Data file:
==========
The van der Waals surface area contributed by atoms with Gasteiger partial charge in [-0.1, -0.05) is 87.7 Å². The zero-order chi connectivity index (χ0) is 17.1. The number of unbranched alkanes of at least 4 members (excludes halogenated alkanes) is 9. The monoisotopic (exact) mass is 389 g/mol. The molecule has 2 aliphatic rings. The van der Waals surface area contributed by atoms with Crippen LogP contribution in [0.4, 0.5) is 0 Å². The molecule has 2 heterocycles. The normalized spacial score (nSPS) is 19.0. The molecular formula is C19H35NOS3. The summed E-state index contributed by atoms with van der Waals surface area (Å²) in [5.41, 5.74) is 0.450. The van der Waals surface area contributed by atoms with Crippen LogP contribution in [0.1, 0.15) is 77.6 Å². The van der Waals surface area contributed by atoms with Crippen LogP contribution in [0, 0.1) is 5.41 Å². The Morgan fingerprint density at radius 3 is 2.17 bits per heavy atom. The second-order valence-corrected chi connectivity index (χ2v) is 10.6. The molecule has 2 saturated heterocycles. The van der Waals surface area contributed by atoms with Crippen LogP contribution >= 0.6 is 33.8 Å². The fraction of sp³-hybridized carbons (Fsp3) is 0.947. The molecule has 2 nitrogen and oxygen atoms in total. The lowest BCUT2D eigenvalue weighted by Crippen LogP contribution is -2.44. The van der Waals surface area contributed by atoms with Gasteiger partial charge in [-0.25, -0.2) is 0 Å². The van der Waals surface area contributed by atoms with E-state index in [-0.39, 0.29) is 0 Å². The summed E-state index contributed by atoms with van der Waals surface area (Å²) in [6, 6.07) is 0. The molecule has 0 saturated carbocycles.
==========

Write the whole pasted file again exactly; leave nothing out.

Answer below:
The van der Waals surface area contributed by atoms with Gasteiger partial charge in [-0.1, -0.05) is 87.7 Å². The zero-order chi connectivity index (χ0) is 17.1. The number of unbranched alkanes of at least 4 members (excludes halogenated alkanes) is 9. The monoisotopic (exact) mass is 389 g/mol. The molecule has 2 aliphatic rings. The van der Waals surface area contributed by atoms with Crippen LogP contribution in [0.4, 0.5) is 0 Å². The molecule has 2 heterocycles. The normalized spacial score (nSPS) is 19.0. The molecular formula is C19H35NOS3. The summed E-state index contributed by atoms with van der Waals surface area (Å²) in [5.41, 5.74) is 0.450. The van der Waals surface area contributed by atoms with Crippen LogP contribution in [0.1, 0.15) is 77.6 Å². The van der Waals surface area contributed by atoms with Crippen LogP contribution in [0, 0.1) is 5.41 Å². The Morgan fingerprint density at radius 3 is 2.17 bits per heavy atom. The second-order valence-corrected chi connectivity index (χ2v) is 10.6. The molecule has 2 saturated heterocycles. The van der Waals surface area contributed by atoms with Crippen LogP contribution >= 0.6 is 33.8 Å². The fraction of sp³-hybridized carbons (Fsp3) is 0.947. The molecule has 2 nitrogen and oxygen atoms in total. The lowest BCUT2D eigenvalue weighted by Crippen LogP contribution is -2.44. The van der Waals surface area contributed by atoms with Gasteiger partial charge in [-0.25, -0.2) is 0 Å². The van der Waals surface area contributed by atoms with E-state index in [-0.39, 0.29) is 0 Å². The summed E-state index contributed by atoms with van der Waals surface area (Å²) in [6, 6.07) is 0. The molecule has 0 saturated carbocycles.